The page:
Of course, as with any business, there have been missteps. In 2011, the company opened its third retail location on Rodeo Drive in Beverly Hills. “It was a vanity store,” Scott sighs. Despite a glitzy celebrity-filled opening party, there wasn’t enough sustained interest, and the store closed shortly thereafter.
Now when selecting a new market, she makes the decision based on where her customers are, judging from online and wholesale purchases. The brand enjoys the most brand recognition in the South (particularly Texas, where 10 of its stores are located) but is slowly expanding outward, with stores launching in major markets such as Washington D.C., Chicago and Los Angeles.
Scott is also considering a New York City location for 2016 but first she needs to get the word out to the East coast state, something she is working on.
In March, Scott did a pop-up Color Bar store at 50 Varick St. in Manhattan. Bowls of sparkling jewels were arranged by color around a central table, as cheery attendants in white lab coats circulated, helping guests use the large touchscreens arranged around the room to custom design rings, earrings, bracelets and necklaces from 26 stone colors and 23 silhouettes. These one-of-a-kind designs cost anywhere between $45 and $350, although most items fall inside the $50 to $75 price range. While the New York City Color Bar was a one-night only operation, it exists permanently online, as well as at all Kendra Scott’s existing retail locations. (Once a design is finalized, it is set in-store, meaning that shoppers can customize a piece and wear it home within minutes.)
The pop up Color Bar in New York CityImage credit: Kendra Scott Design
The goal is to make shopping an interactive experience. Each store has its own full-time events coordinator, and Scott estimates that about 10 percent of revenue comes from the Color Bar, while 15 percent of in-store revenue is made via private group events. “You’ll hear the champagne popping… there’s always something going on at our stores. That’s a very big driver of our business,” she says. “In today’s retail world, you’ve got to create reasons for people to come in. Just opening your store and waiting isn’t going to do it.”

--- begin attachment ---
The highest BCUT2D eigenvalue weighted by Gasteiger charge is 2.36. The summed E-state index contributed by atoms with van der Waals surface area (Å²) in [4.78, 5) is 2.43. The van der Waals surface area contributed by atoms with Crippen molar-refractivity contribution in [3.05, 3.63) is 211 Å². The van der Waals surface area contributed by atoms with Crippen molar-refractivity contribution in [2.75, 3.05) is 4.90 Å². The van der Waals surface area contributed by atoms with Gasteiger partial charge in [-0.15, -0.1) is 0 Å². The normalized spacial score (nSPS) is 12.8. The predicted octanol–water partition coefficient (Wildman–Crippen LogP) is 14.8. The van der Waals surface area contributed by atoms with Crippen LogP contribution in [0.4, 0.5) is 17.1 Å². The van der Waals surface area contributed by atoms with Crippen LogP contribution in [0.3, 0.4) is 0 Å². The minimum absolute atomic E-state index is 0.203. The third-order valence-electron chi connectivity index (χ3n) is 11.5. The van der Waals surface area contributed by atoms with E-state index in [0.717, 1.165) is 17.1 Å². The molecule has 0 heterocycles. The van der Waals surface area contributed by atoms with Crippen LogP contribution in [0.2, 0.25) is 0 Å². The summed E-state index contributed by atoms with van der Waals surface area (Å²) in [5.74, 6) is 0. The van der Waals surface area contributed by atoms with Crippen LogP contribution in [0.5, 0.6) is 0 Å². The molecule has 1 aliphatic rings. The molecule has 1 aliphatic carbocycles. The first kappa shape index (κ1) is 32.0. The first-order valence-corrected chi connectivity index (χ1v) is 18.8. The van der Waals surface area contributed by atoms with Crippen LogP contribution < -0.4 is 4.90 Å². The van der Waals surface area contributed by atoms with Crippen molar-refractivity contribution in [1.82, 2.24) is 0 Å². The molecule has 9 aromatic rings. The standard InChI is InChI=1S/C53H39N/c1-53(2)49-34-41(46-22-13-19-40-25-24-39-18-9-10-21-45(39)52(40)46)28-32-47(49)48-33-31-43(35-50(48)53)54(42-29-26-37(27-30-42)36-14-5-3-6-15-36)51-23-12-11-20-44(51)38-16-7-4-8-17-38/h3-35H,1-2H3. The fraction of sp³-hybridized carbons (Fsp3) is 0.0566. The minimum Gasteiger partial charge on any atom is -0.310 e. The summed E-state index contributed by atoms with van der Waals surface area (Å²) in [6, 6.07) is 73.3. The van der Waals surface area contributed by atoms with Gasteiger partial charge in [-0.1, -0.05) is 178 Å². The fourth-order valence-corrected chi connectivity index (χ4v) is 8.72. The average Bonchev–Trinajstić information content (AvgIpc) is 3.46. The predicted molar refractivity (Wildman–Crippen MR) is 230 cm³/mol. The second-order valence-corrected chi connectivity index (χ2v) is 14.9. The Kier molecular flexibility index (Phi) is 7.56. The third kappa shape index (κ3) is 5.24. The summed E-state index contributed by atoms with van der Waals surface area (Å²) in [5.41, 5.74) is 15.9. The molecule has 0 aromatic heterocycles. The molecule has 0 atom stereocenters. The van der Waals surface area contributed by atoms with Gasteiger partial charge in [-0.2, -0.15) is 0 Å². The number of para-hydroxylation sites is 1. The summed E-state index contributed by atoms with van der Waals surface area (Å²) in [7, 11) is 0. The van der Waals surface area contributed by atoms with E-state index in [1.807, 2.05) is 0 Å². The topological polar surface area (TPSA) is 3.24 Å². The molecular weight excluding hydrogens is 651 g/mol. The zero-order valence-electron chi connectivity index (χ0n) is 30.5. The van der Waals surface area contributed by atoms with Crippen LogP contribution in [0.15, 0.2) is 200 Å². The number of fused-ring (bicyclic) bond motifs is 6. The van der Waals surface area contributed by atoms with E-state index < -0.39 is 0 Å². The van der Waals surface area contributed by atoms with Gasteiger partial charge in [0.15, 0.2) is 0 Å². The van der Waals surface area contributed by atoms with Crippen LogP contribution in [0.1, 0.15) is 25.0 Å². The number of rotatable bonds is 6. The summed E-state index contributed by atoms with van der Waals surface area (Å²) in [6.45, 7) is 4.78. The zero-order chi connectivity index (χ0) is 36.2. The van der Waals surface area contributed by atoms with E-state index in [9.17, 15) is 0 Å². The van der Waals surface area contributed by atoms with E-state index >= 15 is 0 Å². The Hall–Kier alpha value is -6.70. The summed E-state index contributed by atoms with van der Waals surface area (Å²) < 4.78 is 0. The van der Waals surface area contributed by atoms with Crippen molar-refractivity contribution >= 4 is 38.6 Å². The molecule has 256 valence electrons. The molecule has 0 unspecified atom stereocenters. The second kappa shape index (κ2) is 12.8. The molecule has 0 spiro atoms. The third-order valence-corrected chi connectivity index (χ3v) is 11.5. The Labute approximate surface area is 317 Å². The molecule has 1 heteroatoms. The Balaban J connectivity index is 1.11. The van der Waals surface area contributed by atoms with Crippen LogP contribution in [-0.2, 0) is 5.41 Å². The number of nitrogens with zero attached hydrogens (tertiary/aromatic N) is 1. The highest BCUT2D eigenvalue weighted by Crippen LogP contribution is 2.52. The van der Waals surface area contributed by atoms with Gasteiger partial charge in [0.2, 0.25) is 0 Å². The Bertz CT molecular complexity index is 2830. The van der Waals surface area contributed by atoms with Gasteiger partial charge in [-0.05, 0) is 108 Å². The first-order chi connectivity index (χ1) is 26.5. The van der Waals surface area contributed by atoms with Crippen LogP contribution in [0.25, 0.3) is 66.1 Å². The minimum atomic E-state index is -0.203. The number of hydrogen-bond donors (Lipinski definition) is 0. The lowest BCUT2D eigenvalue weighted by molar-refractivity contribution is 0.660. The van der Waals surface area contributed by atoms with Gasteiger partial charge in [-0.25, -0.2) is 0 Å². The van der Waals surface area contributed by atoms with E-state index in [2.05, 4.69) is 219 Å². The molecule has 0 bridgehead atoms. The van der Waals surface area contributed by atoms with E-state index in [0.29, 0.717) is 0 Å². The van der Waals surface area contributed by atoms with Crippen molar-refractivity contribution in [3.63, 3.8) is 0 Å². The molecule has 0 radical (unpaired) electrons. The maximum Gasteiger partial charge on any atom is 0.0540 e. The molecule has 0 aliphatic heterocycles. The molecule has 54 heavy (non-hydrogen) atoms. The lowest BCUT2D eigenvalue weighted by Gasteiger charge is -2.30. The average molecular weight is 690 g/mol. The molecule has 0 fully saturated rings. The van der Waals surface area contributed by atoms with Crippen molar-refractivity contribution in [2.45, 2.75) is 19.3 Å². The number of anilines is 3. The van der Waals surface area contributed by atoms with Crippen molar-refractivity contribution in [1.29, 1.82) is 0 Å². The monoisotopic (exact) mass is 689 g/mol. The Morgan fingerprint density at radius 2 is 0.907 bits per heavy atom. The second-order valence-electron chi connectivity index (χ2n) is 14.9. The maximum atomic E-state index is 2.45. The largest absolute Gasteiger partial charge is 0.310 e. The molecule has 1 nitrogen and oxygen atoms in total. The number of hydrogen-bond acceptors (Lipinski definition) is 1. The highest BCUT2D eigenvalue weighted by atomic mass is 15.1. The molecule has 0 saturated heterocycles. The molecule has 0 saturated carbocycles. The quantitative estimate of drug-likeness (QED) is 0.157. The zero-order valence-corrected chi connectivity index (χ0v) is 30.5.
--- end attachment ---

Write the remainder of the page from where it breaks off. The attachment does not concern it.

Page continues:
Eventually, Scott would like to apply her personal aesthetic and shopping philosophy beyond jewelry. In 2016, she plans on launching new products that will move the company towards becoming a bonafide lifestyle brand.
In line with these grand ambitions, Scott just signed a new lease on a 43,000 square foot space in Austin for the company’s corporate headquarters. "Vogue meets Google" is the envisioned setup for the office, which translates to a sleek design plus tech-like perks such as free yoga and a juice and manicure bar. Beyond aesthetics, Scott wants the office to be inviting for babies and children; there will be a designated breast-pumping room, a TV nook reserved for cartoons and a wall dedicated to pictures of employees’ babies. She estimates that 95 percent of her corporate staff is female, many of whom have young children – and she never wants anyone to feel as if they need to choose between work and family life.
If anything, Scott feels that her success proves the distinction between work and family life doesn’t need to so rigid. She wants to meet her employees’ families; she wants to meet their kids.
“Yeah, bring your baby to work with you!” she tells new hires. “I got to do it, so OK, now you can too.”